White House pushes back timeline for decarbonizing federal real estate
The White House pushed back a 2025 goal for decarbonizing the federal US government's real estate by at least five years, among a series of actions aimed at achieving nationwide net-zero goals under an executive order released 8 December.
Under the Catalyzing Clean Energy Industries and Jobs Through Federal Sustainability order, President Joe Biden announced the federal government will use its "scale and procurement power" to achieve 100% carbon-pollution free electricity on a net-annual basis by 2030, including a requirement that half of that supply arise from "locally sourced clean energy sources" to meet the 24-hour demand cycle.
Earlier this year on Earth Day, the US General Services Administration (GSA), which is responsible for managing the federal government's assets including buildings and vehicles, announced a 2025 deadline for purchasing 100% renewable energy for its real estate portfolio.
With the executive order, Biden changed the timeline for the federal government to "lead by example" by harnessing its purchasing power as part of achieving a carbon pollution-free electricity sector by 2035 and net-zero emissions across the economy by 2050.
Using annual purchasing power of $650 billion in goods and services, Biden expects the US government will transform its portfolio of 300,000 buildings and fleet of 600,000 cars and trucks.
Timelines for transitioning
For instance, Biden gave the government until 2035 to purchase 100% zero-emission vehicles, and an interim deadline of 2027 for light-duty vehicles.
Biden's order also included a "buy clean" policy for federal purchases that would achieve "net-zero emissions" across the supply chain, including construction materials with a low-carbon footprint.
He also announced 2045 as the goal under this directive for federal agencies to reach net-zero levels at each of its buildings, campuses, and installations; with an interim goal of 50% reductions by 2032 from 2008 levels.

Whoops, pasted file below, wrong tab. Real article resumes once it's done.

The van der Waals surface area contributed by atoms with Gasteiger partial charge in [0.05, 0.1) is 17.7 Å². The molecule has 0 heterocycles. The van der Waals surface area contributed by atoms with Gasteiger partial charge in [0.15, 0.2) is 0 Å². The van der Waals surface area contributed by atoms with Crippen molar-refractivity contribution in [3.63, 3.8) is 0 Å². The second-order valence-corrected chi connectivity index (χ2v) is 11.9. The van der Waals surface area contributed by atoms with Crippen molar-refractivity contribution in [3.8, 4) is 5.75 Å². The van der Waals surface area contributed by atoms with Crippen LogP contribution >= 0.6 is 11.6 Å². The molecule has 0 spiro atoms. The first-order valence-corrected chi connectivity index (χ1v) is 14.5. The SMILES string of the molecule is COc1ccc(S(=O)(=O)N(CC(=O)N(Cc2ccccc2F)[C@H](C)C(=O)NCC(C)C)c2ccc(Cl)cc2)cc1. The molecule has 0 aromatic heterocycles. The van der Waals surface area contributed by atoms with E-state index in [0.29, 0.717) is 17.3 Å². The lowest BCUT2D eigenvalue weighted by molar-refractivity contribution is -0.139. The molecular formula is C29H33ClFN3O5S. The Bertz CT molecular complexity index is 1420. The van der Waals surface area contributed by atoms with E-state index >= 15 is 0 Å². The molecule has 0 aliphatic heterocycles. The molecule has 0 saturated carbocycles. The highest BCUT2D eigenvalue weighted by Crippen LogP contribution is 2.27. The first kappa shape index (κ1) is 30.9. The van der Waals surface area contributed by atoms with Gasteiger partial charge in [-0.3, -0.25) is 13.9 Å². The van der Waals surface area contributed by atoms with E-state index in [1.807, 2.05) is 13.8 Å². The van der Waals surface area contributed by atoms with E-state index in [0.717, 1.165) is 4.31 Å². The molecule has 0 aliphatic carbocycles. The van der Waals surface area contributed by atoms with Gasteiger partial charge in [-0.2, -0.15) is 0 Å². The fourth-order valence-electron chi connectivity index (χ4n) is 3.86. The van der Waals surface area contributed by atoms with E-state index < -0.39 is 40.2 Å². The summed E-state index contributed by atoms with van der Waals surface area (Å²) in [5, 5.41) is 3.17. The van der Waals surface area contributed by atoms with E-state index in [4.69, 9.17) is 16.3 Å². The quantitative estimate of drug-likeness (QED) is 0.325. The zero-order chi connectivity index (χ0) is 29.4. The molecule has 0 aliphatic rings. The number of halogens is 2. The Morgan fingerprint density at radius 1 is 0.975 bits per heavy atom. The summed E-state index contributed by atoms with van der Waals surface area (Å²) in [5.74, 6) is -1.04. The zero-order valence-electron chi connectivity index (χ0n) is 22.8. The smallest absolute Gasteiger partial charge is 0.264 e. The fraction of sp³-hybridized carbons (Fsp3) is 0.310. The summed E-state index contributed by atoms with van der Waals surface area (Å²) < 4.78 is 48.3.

According to the US Department of Energy's most recent statistics, the US government purchases nearly 53.8 million MWh of electricity annually, making it the largest energy consumer in the nation.
Questioning rationale for timelines
The nonprofit Center for Biological Diversity (CBD), which petitioned GSA on 2 December to use its existing authorities to transition federal power supply to renewables and to purchase electric vehicles was disappointed.
"It is odd that the president's order pushes back deadlines from five to 15 years, depending on the category we are talking about," Bill Snape, the center's senior counsel, told Net-Zero Business Daily.
Noting that the order isn't even legal binding, Snape questioned the use of vague "carbon-neutral" language that he said he fears will "open the door" to natural gas, biomass, and nuclear.
"Whatever the dates are, what I cannot understand is why the government has chosen to push back these dates when we have the technology today," Snape said. "What is the hold up?" We have the wind, solar, and battery technology today."
Unlike the CBD, environmental groups such as the Sierra Club, the Union of Concerned Scientists, and Evergreen Action were enthusiastic about Biden's order.
"As the largest energy consumer in the country, the federal government is uniquely positioned to catalyze our transition to a clean energy economy. The commitments outlined in today's order will not only empower federal agencies to lead by example, but will also generate powerful downstream effects for the entire country," Sam Ricketts, action co-director for Evergreen, a nonprofit group devoted to tackling the climate crisis.
The Union of Concerned Scientists tweeted that the federal government's action to decarbonize its electricity will catalyze at least 10 GW of new clean power and contribute to the goal of achieving a 100% carbon-free electricity sector by 2035.
According to the US Environmental Protection Agency, transportation remains the top source of global warming emissions in the US so "it is crucial the federal government does everything it can to cut these emissions off at the source," Environment America Global Warming Solutions Associate Eve Lukens-Day said in a statement following the order's release.
Meanwhile, Republicans were aghast upon learning of Biden's order for the federal government.
The top-ranking Republican on the US Senate and Energy Natural Resources Committee, Senator John Barrasso of Wyoming, said Biden's plan is not about "build back better—it's another backbreaking move to build bigger bureaucracy."
In contrast, the US Chamber of Commerce was more circumspect in its response, while reiterating earlier calls for streamlining the federal permitting process. The chamber was supportive of the prior administration's efforts to ease the permitting process for infrastructure projects.
"While we are still reviewing the Executive Order, we appreciate President Biden's continued focus on tackling climate change," Marty Durbin, the chamber's vice president of policy, wrote in an 8 December statement.
However, Durbin added that the most important factors for the success of ambitious climate goals are "the pace of innovation and the ability of government to modernize permitting processes" that will allow technology to be developed and deployed without undue delay.
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